In late 2016, then-Pakistani Defense Minister Khawaja Asif took to Twitter to threaten Israel with nuclear war. The threat, which was later deleted, was prompted by something Asif had apparently come across earlier while online: A post originally published on the “AWD News” site, claiming that the Israeli defense minister had himself threatened nuclear war against Pakistan.
For nearly two years, the sourcing behind “AWD News” remained unclear.
But thanks to today’s massive revelations from Twitter about fake Russian and Iranian accounts, ThinkProgress has learned that “AWD News” was part of a social media and fake news campaign out of Iran. As Lee Foster, an analyst with FireEye — the cyber-security company tasked with unearthing fake Iranian social media operations — told ThinkProgress, “AWD News” is “part of the same operation” that FireEye uncovered on Facebook a few months ago.
That is to say: A fake Iranian news site aimed at English-speakers convinced the Pakistani Defense Minister to issue a nuclear warning against Israel in late 2016.
Tracked to Iran
ThinkProgress’s confirmation of the links in Iran to “AWD News” came via Wednesday’s substantial revelations from Twitter, which published approximately one million tweets “potentially originating in Iran.” This disclosure followed Facebook’s August announcement that it had removed hundreds of fake accounts that originated in Iran.
While Facebook has still not released the names of those accounts, one of the pages identified was “Free Scotland 2014,” a popular pro-Scottish Independence account. As it is, a number of the Iranian tweets released on Wednesday also advocated for Scottish secession.
Many of those tweets were straightforward, calling for people to say “‘Yes’ to Scotland independence and Britain’s Waning Imperialism.” They all linked out to one site: “AWD News.”
The site, as it is, fits a profile shared with many of the other fake and conspiratorial news sites outed as Iranian over the past few weeks. Bizarre grammar, strange syntax, and poor spelling all point to non-English speakers. (As one recent post read, “Hurricane and flood in Texas has made another chance for the analysts and critics to reassess the American society and the political flood devouring the country for months.”) Snopes noted that the site “doesn’t have more than a nodding acquaintance with facts.”
Like other fake Iranian sites — “US Journal,” “Liberty Front Press,” “The British Left” — “AWD News” doesn’t have much identifying information, and attempts to contact the site’s moderators were unsuccessful. It’s “About” section is also a jumble of broken English:
In an era of media disinformation, our focus has essentially been to center on the “unspoken truth”.Thanks to the independent journalists from all over the world,trying to arise awareness, we launched Spanish (Español), French (français), and German (Deutsch) language pages, which contain translations of AWDNEWS articles. As an independent news agency, We welcome all contributions… Funding for our news agency comes from site advertising and individual donors. As an independent media, our aim is to bring the latest news to our readers from a neutral stance, as good journalism should be.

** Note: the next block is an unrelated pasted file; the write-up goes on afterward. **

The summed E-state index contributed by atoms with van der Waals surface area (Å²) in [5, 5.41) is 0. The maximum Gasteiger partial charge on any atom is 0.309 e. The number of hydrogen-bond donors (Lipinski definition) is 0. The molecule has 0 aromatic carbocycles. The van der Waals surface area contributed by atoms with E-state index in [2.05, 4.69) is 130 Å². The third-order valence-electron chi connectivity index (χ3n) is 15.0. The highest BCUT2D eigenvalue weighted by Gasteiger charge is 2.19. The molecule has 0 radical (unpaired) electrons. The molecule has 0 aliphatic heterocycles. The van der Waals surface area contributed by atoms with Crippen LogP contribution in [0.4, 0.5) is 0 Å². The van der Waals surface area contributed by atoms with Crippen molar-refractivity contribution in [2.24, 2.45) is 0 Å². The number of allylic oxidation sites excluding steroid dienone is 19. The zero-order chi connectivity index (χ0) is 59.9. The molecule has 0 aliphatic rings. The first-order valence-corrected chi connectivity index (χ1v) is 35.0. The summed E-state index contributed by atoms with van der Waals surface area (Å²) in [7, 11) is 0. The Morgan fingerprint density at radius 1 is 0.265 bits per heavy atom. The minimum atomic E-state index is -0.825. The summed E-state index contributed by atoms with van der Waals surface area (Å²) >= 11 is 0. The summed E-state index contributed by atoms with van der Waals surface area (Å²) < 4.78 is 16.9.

And the site remains live, with material continuing to be published as of Wednesday. One of the most recent posts wondered if “the Saudis and CIA” were “afraid of [slain Saudi journalist Jamal] Khashoggi’s revelations about 9/11?”
Interestingly, while the site’s Facebook, Twitter, and YouTube pages have all been suspended, its Instagram account remains live, offering an insight into the page’s social media operations. Many of the posts are highly critical of both Israel and the U.S., while others are supportive of the current government in Tehran.
Fake posts, real weapons
None of the posts from “AWD News,” on social media or otherwise, gained anywhere near the prominence enjoyed by the late December 2016 piece that briefly sparked the aforementioned round of nuclear-tinged trash-talk. Headlined “Israeli Defense Minister: If Pakistan send ground troops to Syria on any pretext, we will destroy this country with a nuclear attack,” the post — which eventually spurred the Pakistani defense minister to remind Israel that “Pakistan is a Nuclear state too” — came with all of the typos and strange sentence constructions shared by the rest of the site’s content.
The post, as the Guardian noted, also misidentified Israel’s defense minister and a separate Pakistani official.
None of these obvious signs — nor the fact that Pakistan hasn’t even come close to sending ground troops to Syria — deterred Asif from responding. Shortly after Asif’s warning, the Israeli Ministry of Defense responded via Twitter, noting that the “AWD News” post was false.
reports referred to by the Pakistani Def Min are entirely false
— Ministry of Defense (@Israel_MOD) December 24, 2016
All told, the fact that a fake news site could spur a security warning from one nuclear-armed nation to another mirrors another similar incident: The December 2016 shooting at a Washington, D.C. pizzeria by a man who believed the #Pizzagate conspiracy theory was real. The “AWD News” fiasco, though, points to even more dangerous potential outcomes — one involving not only geopolitical tensions, but one showing how easy it is to quickly gin up new frictions between nuclear-armed states with the click of a mouse.